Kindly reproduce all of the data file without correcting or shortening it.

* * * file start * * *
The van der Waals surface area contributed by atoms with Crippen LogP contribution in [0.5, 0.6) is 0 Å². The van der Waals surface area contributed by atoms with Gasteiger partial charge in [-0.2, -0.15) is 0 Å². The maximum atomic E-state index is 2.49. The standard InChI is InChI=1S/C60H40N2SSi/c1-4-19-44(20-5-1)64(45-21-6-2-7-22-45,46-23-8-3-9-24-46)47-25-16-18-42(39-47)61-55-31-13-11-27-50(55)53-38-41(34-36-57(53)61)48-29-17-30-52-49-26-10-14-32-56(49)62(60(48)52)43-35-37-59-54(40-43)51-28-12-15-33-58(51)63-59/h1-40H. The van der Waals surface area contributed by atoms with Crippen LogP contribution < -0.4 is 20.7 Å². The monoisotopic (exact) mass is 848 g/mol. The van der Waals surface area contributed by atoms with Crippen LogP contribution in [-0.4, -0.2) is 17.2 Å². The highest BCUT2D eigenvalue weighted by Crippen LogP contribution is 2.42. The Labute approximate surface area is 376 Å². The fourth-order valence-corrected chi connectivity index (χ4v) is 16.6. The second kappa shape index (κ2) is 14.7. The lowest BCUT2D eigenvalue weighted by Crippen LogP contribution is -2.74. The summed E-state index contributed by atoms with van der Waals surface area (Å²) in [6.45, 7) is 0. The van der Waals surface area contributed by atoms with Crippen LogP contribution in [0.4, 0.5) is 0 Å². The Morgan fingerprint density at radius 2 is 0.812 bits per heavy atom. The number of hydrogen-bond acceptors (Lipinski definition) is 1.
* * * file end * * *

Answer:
The van der Waals surface area contributed by atoms with Crippen LogP contribution in [0.5, 0.6) is 0 Å². The van der Waals surface area contributed by atoms with Gasteiger partial charge in [-0.2, -0.15) is 0 Å². The maximum atomic E-state index is 2.49. The standard InChI is InChI=1S/C60H40N2SSi/c1-4-19-44(20-5-1)64(45-21-6-2-7-22-45,46-23-8-3-9-24-46)47-25-16-18-42(39-47)61-55-31-13-11-27-50(55)53-38-41(34-36-57(53)61)48-29-17-30-52-49-26-10-14-32-56(49)62(60(48)52)43-35-37-59-54(40-43)51-28-12-15-33-58(51)63-59/h1-40H. The van der Waals surface area contributed by atoms with Crippen LogP contribution < -0.4 is 20.7 Å². The monoisotopic (exact) mass is 848 g/mol. The van der Waals surface area contributed by atoms with Crippen LogP contribution in [-0.4, -0.2) is 17.2 Å². The highest BCUT2D eigenvalue weighted by Crippen LogP contribution is 2.42. The Labute approximate surface area is 376 Å². The fourth-order valence-corrected chi connectivity index (χ4v) is 16.6. The second kappa shape index (κ2) is 14.7. The lowest BCUT2D eigenvalue weighted by Crippen LogP contribution is -2.74. The summed E-state index contributed by atoms with van der Waals surface area (Å²) in [6.45, 7) is 0. The van der Waals surface area contributed by atoms with Crippen LogP contribution in [0.4, 0.5) is 0 Å². The Morgan fingerprint density at radius 2 is 0.812 bits per heavy atom. The number of hydrogen-bond acceptors (Lipinski definition) is 1.